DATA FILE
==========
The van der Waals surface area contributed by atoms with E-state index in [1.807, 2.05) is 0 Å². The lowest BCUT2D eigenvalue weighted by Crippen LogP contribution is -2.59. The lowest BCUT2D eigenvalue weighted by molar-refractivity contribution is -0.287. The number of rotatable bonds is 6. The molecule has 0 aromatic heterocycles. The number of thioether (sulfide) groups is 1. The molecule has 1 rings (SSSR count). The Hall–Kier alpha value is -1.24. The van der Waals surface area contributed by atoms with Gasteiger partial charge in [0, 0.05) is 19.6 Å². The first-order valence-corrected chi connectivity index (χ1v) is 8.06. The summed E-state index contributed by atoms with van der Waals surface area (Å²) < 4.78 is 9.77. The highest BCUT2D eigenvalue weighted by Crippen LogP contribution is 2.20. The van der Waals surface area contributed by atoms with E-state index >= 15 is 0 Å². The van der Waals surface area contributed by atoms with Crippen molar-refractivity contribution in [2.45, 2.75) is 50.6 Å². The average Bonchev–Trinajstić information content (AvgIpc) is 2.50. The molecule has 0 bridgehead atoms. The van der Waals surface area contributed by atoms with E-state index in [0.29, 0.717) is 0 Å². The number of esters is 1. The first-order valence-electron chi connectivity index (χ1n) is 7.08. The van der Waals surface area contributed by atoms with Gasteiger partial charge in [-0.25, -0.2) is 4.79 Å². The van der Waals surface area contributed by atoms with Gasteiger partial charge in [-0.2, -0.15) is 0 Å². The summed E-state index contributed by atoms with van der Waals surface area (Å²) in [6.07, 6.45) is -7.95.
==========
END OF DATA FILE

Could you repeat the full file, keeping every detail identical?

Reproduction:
The van der Waals surface area contributed by atoms with E-state index in [1.807, 2.05) is 0 Å². The lowest BCUT2D eigenvalue weighted by Crippen LogP contribution is -2.59. The lowest BCUT2D eigenvalue weighted by molar-refractivity contribution is -0.287. The number of rotatable bonds is 6. The molecule has 0 aromatic heterocycles. The number of thioether (sulfide) groups is 1. The molecule has 1 rings (SSSR count). The Hall–Kier alpha value is -1.24. The van der Waals surface area contributed by atoms with Gasteiger partial charge in [0, 0.05) is 19.6 Å². The first-order valence-corrected chi connectivity index (χ1v) is 8.06. The summed E-state index contributed by atoms with van der Waals surface area (Å²) < 4.78 is 9.77. The highest BCUT2D eigenvalue weighted by Crippen LogP contribution is 2.20. The van der Waals surface area contributed by atoms with E-state index >= 15 is 0 Å². The van der Waals surface area contributed by atoms with Crippen molar-refractivity contribution in [2.45, 2.75) is 50.6 Å². The average Bonchev–Trinajstić information content (AvgIpc) is 2.50. The molecule has 0 bridgehead atoms. The van der Waals surface area contributed by atoms with E-state index in [0.29, 0.717) is 0 Å². The number of esters is 1. The first-order valence-electron chi connectivity index (χ1n) is 7.08. The van der Waals surface area contributed by atoms with Gasteiger partial charge in [-0.25, -0.2) is 4.79 Å². The van der Waals surface area contributed by atoms with Gasteiger partial charge in [-0.2, -0.15) is 0 Å². The summed E-state index contributed by atoms with van der Waals surface area (Å²) in [6.07, 6.45) is -7.95.